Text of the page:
Should You Use Plyometrics?



Yes and no.


We rarely do any plyometric work during the season. Why?


Because our athletes are going to skills training two days a week and playing on the weekend. That's 3 days where they'll be sprinting, jumping and changing direction. Doing a few sets of jumps and hops in the gym is not going to make them any more powerful.


During the off-season, we do 0 plyometrics - this is a time to work on strength and size.


During pre-season, we start to do a little more. But even then, it doesn't make up much of our program. We'll add some jumps, hops and explosive upper body stuff into our pre-season training where the athletes don't have games or the stress of competition.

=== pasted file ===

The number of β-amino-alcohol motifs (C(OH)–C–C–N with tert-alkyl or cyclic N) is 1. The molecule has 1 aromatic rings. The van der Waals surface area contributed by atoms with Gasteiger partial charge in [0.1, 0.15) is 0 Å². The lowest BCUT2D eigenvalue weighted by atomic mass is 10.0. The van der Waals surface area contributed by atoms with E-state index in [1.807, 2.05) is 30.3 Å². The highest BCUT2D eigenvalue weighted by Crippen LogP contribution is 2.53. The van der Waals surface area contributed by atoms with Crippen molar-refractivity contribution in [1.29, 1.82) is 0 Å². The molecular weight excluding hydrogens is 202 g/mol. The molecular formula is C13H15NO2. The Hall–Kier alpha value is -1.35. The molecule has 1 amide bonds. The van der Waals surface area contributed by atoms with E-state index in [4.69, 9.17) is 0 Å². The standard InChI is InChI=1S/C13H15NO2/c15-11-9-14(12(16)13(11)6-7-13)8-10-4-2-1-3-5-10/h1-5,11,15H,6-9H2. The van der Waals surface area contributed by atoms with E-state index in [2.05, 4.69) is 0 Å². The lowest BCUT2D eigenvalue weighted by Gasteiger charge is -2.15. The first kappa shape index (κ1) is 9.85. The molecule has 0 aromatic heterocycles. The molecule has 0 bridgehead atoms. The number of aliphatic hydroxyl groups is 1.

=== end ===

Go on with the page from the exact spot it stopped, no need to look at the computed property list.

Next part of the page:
We usually do something simple like 5 sets of 3 and we we'll mix up the stimulus i.e.:

- Vertical vs horizontal (jumping up, jumping out, throwing into the sky or throwing out in front)

- Rebound vs stationary start (depth drops into jumps vs vertical jumps vs seated vertical jumps)

- Single leg/arm vs double leg/arm (pretty self-explanatory)


Honestly, if you want to become more explosive, it's hard to go past sprinting. Sprinting at the oval or my favourite - up hills - is your best bet.


Olympic lifting is good for developing power if you know the technique.


We like to spend time using lighter weights on lifts such as the bench, squat and dead and lift with the intention to move as fast as possible. Bands and chains can be used here.


And simply getting stronger will help you become more powerful. Power is just your ability to express force (strength) rapidly.


So yes, we do plyometrics at specific times of the year, but we don't think they should make up a big part of your program.


#one22#strengthcapacityresilience#plyometrics

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